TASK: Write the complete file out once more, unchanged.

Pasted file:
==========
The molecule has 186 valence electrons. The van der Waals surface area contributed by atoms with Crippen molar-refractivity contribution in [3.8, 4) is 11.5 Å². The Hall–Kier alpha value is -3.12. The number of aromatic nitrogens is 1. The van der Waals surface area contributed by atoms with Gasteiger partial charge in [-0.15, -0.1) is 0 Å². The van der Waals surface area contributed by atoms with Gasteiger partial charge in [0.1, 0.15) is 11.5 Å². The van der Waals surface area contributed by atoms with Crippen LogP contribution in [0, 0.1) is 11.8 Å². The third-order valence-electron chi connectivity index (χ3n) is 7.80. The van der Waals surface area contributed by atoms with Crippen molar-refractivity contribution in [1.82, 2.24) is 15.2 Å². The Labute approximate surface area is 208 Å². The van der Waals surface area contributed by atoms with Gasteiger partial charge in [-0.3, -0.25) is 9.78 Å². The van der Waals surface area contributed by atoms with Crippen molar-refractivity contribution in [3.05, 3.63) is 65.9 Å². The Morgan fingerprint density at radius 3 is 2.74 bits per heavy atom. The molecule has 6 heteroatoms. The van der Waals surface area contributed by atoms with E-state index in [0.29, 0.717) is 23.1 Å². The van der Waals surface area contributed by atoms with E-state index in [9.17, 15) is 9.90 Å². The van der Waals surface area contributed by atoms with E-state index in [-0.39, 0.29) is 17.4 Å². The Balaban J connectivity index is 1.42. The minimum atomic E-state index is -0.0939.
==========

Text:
The molecule has 186 valence electrons. The van der Waals surface area contributed by atoms with Crippen molar-refractivity contribution in [3.8, 4) is 11.5 Å². The Hall–Kier alpha value is -3.12. The number of aromatic nitrogens is 1. The van der Waals surface area contributed by atoms with Gasteiger partial charge in [-0.15, -0.1) is 0 Å². The van der Waals surface area contributed by atoms with Gasteiger partial charge in [0.1, 0.15) is 11.5 Å². The van der Waals surface area contributed by atoms with Crippen LogP contribution in [0, 0.1) is 11.8 Å². The third-order valence-electron chi connectivity index (χ3n) is 7.80. The van der Waals surface area contributed by atoms with Crippen molar-refractivity contribution in [1.82, 2.24) is 15.2 Å². The Labute approximate surface area is 208 Å². The van der Waals surface area contributed by atoms with Gasteiger partial charge in [-0.3, -0.25) is 9.78 Å². The van der Waals surface area contributed by atoms with Crippen molar-refractivity contribution in [3.05, 3.63) is 65.9 Å². The Morgan fingerprint density at radius 3 is 2.74 bits per heavy atom. The molecule has 6 heteroatoms. The van der Waals surface area contributed by atoms with E-state index in [0.29, 0.717) is 23.1 Å². The van der Waals surface area contributed by atoms with E-state index in [9.17, 15) is 9.90 Å². The van der Waals surface area contributed by atoms with E-state index in [-0.39, 0.29) is 17.4 Å². The Balaban J connectivity index is 1.42. The minimum atomic E-state index is -0.0939.